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An island arc is a type of archipelago formed as one oceanic tectonic plate subducts under another and produces magma at depth below the over-riding plate. An island arc that develops along the edge of a continent (for example, large parts of the Andes/Central American/Canadian mountain chain) may be known as a volcanic arc, though most people find the distinction of little benefit.

In the subduction zone, loss of volatiles from the subducted slab induces partial melting of the overriding mantle and generates low-density, calc-alkaline magma that buoyantly rises to intrude and be extruded through the lithosphere of the overriding plate. The resulting volcano chain has the shape of an arc parallel to the convergent plate boundary and convex toward the subducting plate. This is a consequence of the geometry of the spherical plate crumpling along a line on a spherical surface.

On the subducting side of the island arc is a deep and narrow oceanic trench, which is the trace at the Earth’s surface of the boundary between the downgoing and overriding plates. This trench is created by the gravitational pull of the relatively dense subducting plate pulling the leading edge of the plate downward. Multiple earthquakes occur along this subduction boundary with the seismic hypocenters located at increasing depth under the island arc: these quakes define the Wadati-Benioff zones.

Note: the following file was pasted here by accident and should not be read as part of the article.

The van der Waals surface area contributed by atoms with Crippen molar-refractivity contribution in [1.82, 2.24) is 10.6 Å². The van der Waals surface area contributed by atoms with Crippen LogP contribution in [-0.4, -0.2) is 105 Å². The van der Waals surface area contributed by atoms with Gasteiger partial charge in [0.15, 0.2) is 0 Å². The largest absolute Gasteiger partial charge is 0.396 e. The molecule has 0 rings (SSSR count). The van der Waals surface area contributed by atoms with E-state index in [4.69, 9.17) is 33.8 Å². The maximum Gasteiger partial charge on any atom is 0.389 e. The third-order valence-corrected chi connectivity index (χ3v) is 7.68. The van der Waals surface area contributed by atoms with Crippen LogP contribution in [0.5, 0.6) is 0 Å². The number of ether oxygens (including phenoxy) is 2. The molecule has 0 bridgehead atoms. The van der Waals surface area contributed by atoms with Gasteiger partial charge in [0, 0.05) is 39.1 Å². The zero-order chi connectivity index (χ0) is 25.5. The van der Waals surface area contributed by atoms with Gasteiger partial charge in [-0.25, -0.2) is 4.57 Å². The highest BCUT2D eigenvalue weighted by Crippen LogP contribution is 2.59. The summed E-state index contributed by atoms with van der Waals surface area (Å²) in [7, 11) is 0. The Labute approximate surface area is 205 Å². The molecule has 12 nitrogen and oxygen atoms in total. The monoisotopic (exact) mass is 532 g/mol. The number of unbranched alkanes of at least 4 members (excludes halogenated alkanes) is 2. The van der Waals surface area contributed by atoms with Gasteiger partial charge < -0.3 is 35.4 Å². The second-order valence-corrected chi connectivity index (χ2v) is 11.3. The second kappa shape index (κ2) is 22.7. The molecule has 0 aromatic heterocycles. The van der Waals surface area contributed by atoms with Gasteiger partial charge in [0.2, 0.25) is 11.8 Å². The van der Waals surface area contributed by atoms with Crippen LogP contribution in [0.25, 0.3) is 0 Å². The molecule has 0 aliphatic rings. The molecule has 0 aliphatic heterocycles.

Oceans basins that are being reduced by subduction are called 'remnant oceans' as they will slowly be shrunken out of existence and crushed in the subsequent orogenic collision. This process has happened over and over in the geologic history of the Earth.



Island arc Country Trench Basin or marginal sea Plate Subducting plate
Aleutian Islands United States Aleutian Trench Bering Sea North American Plate Pacific Plate
Kuril Islands Russia Kuril-Kamchatka Trench Sea of Okhotsk North American Plate Pacific Plate
Japanese Archipelago Japan Japan TrenchNankai Trough Sea of Japan North American Plate, Eurasian Plate Pacific Plate, Philippine Sea Plate
Ryukyu Islands Japan Ryukyu Trench East China Sea (Okinawa Trough) Eurasian Plate Philippine Sea Plate
Philippine Islands Philippines Philippine Trench South China Sea, Celebes Sea Eurasian Plate Philippine Sea Plate
Sunda Islands Indonesia Java Trench Java Sea, Flores Sea Eurasian Plate Australian Plate
Andaman and Nicobar Islands India Northern Java Trench Andaman Sea Eurasian Plate Indo-Australian Plate
Izu Islands and Bonin Islands (Ogasawara Islands) Japan Izu-Ogasawara Trench Philippine Sea Plate Pacific Plate
Mariana Islands United States Mariana Trench Philippine Sea Plate Pacific Plate
Bismarck Archipelago Papua New Guinea New Britain Trench Pacific Plate Australian Plate
Solomon Islands (archipelago) Solomon Islands San Cristobal Trench Pacific Plate Australian Plate
New Hebrides Vanuatu New Hebrides Trench Pacific Plate Australian Plate
Tonga islands Tonga Tonga Trench Australian Plate Pacific Plate
Antilles Puerto Rico Trench Caribbean Sea Caribbean Plate North American Plate, South American Plate
South Sandwich Islands United Kingdom South Sandwich Trench Scotia Sea Scotia Plate South American Plate

Ancient Island arcs

See also




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